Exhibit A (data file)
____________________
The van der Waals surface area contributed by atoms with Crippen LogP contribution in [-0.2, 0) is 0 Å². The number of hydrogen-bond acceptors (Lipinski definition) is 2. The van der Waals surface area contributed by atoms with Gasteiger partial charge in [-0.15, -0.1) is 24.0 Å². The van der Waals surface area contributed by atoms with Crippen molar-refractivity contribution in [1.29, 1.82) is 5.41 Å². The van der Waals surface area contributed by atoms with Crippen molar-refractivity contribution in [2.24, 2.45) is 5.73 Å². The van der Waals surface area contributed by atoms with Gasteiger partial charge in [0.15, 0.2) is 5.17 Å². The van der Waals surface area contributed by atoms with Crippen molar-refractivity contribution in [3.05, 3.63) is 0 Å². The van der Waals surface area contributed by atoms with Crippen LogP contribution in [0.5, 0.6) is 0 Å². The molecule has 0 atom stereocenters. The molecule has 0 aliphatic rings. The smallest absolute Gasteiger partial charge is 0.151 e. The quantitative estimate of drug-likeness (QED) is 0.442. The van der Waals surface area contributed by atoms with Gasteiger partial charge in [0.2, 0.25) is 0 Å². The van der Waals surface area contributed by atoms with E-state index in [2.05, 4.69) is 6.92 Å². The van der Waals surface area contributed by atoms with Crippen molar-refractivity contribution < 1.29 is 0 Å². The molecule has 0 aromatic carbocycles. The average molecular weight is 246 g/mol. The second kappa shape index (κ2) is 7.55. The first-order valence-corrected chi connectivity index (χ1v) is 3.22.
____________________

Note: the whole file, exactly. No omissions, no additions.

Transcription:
The van der Waals surface area contributed by atoms with Crippen LogP contribution in [-0.2, 0) is 0 Å². The number of hydrogen-bond acceptors (Lipinski definition) is 2. The van der Waals surface area contributed by atoms with Gasteiger partial charge in [-0.15, -0.1) is 24.0 Å². The van der Waals surface area contributed by atoms with Crippen molar-refractivity contribution in [1.29, 1.82) is 5.41 Å². The van der Waals surface area contributed by atoms with Crippen molar-refractivity contribution in [2.24, 2.45) is 5.73 Å². The van der Waals surface area contributed by atoms with Gasteiger partial charge in [0.15, 0.2) is 5.17 Å². The van der Waals surface area contributed by atoms with Crippen molar-refractivity contribution in [3.05, 3.63) is 0 Å². The van der Waals surface area contributed by atoms with Crippen LogP contribution in [0.5, 0.6) is 0 Å². The molecule has 0 atom stereocenters. The molecule has 0 aliphatic rings. The smallest absolute Gasteiger partial charge is 0.151 e. The quantitative estimate of drug-likeness (QED) is 0.442. The van der Waals surface area contributed by atoms with Gasteiger partial charge in [0.2, 0.25) is 0 Å². The van der Waals surface area contributed by atoms with E-state index in [2.05, 4.69) is 6.92 Å². The van der Waals surface area contributed by atoms with Crippen molar-refractivity contribution < 1.29 is 0 Å². The molecule has 0 aromatic carbocycles. The average molecular weight is 246 g/mol. The second kappa shape index (κ2) is 7.55. The first-order valence-corrected chi connectivity index (χ1v) is 3.22.